How to Eat Fried WormsReviewed By David Cornelius
Posted 08/30/06 12:35:27
So my daughter, age six, has now been dealt her first blow in the ugly side of Hollywood reality: it turns out that the book “How To Eat Fried Worms” and the movie “How To Eat Fried Worms” have almost nothing in common beyond a title, a character name or two, and a concept. And whaddya know, she’s cool with it, despite the fact that she adores the book and spent the past week anxiously wondering how her favorite scenes would look in movie form. She enjoyed the movie, laughed at all the funny parts, cheered at all the happy parts, worried at all the tense parts. And for that, she says, the changes get a pass. Oh, and as for me, well, yeah, I kinda liked it, too.Although not quite as much as she did. The film has its charms, but to get to them, you have to sit through an unbearable amount of loudness - boys yelling, babies screeching, raucousness everywhere. It is a movie about boys, and as some of you may know, you put nine or ten or (heaven forbid) eleven boys together, sooner or later there’s going to be a need of a full bottle of aspirin. One scene in particular is, if I recall correctly, just a series of kids screaming at full volume. Toss in a preschooler with a penchant for drooling and shouting, and you have a film that you want to tell to go play outside for the rest of the afternoon, and right now, before I sell you all to the zoo, and don’t you think I won’t, mister.
So yes, the movie can be outstandingly irritating. But it’s also a lot of fun, with keen instincts on kids’ love for the gross-out. The film, written and directed by Bob Dolman (“The Banger Sisters”) and using almost nothing from Thomas Rockwell’s classic children’s novel, finds Billy (Luke Benward), the new kid in school, stuck in a bet with the class bully (Adam Hicks), in which Billy must eat ten worms, all on Saturday, without ever throwing up. And because the bully is a cheater and a creep, he gets to set new rules as the bet approaches, most notorious among them: the bully’s “team” will prepare all the worms as they see fit, which means the addition of such puke-ready recipes as tuna-and-marshmallow, hot sauce-coated, and - why not? - fried in giant slabs of lard. Yum!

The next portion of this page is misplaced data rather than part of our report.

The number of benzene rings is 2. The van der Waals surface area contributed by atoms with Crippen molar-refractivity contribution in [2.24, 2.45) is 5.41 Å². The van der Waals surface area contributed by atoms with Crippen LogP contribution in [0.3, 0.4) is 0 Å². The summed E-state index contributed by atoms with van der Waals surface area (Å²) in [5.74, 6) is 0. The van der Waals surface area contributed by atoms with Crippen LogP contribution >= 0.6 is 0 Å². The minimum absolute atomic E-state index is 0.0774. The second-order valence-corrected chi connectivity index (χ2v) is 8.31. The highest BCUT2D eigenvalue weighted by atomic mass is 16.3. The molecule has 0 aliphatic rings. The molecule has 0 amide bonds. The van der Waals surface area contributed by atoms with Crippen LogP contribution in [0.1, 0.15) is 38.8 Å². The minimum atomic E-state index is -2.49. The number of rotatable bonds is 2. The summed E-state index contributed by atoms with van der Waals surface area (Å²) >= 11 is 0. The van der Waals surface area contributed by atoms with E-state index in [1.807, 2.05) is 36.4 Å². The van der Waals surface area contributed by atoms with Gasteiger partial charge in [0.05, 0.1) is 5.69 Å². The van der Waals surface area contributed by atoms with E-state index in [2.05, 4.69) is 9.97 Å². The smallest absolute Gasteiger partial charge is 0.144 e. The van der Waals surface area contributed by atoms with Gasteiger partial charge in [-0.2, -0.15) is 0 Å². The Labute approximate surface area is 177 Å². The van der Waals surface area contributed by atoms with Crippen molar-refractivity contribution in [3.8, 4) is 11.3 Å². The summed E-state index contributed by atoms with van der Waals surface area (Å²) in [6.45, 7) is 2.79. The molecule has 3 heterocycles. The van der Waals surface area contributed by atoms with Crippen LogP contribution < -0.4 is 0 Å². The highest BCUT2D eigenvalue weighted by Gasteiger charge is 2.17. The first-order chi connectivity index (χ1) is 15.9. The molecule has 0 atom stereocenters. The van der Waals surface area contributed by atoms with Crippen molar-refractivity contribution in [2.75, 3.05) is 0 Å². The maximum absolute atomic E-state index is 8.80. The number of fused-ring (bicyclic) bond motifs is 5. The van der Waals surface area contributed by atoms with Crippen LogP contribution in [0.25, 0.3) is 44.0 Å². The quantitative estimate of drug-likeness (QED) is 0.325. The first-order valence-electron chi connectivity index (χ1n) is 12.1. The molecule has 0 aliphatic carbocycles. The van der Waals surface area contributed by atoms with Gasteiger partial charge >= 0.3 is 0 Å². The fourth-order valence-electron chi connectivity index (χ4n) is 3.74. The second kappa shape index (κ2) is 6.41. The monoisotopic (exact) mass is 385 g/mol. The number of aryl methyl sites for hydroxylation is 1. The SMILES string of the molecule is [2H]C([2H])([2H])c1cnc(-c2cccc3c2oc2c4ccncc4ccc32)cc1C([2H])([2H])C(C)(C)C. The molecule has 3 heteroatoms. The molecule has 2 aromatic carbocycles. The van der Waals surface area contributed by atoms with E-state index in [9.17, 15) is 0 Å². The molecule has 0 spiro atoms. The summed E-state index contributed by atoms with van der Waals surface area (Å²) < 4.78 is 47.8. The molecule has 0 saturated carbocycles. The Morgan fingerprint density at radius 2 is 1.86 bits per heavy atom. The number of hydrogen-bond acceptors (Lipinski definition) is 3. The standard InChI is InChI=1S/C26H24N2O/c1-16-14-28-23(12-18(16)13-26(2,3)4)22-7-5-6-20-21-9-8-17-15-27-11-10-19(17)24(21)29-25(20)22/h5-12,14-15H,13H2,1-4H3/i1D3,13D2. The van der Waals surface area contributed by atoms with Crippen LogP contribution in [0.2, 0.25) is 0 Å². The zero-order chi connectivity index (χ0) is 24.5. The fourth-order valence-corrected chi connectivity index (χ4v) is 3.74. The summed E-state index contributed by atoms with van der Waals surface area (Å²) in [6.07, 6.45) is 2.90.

Much of this is fairly sloppy - scene transitions are choppy (hey, let’s visit the diner! hey, let’s run to this kid’s house! hey, let’s go over here!) and there’s a clumsily redubbed line that seems to attempt to cover up a major gaffe in the logic of the whole thing - and nobody’s really trying to do anything new - once again, we learn that bullying is bad and friendship is good - which all cheapens the magic of Rockwell’s book.
And yet it’s so gosh darn likable. Benward is a terrific leading kid, being charming without being obnoxiously cutesy; he carries the film with great ease. At his side is an eclectic mix of kids that, in being cast to look a bit on the oddball side, they - gasp! - actually just look like a handful of ordinary, if weird, youngsters, which helps the film immensely, as we get a movie that feels real. That is, the premise is ridiculous, but the boys look and act and talk and yell and scream and jump and holler and sometimes irritate just like real boys.
There’s also a useless but very enjoyable subplot involving Billy’s dad, played by the great Tom Cavanagh; he’s also having a tough time adjusting to his new surroundings. A bit of dopey slapstick and a bit of heart from everyone’s favorite underused actor helps keep things moving ahead quite fine. (OK, so all of the dad stuff is completely unnecessary, but it’s so much fun, it doesn’t matter.)
But, of course, the main attraction here isn’t the dad, although he’s funny; nor is it the mean principal (James Rebhorn), although he’s funny, too; nor the return of sorts to the big screen by Hallie Kate Eisenberg, former kiddie star now in her early teens, although the inclusion of a girl character (not in the book, my daughter reminds me) makes for some too-true commentary on how boys and girls act around each other at such an age; nor, to be honest, the boys themselves, spastic and obnoxious and amusing as they may be.
Nope, the star of the show is the gross-out. This is a movie that promises kids that they’ll see some pretty disgusting stuff, and kids know just how much fun disgusting stuff can be. (Heck, there’s even a scene of the boys studying the disgusting parts of worm anatomy, learning the joys of the word “sphincter.” How very true.) With “Fried Worms,” we get a wide assortment of the icky and the yucky, and hey, as long as it’s funny, and as long as they manage to sneak in that Important Message without tripping over it too much, it works for me.Now please, you boys all need to go outside before you give me a headache.
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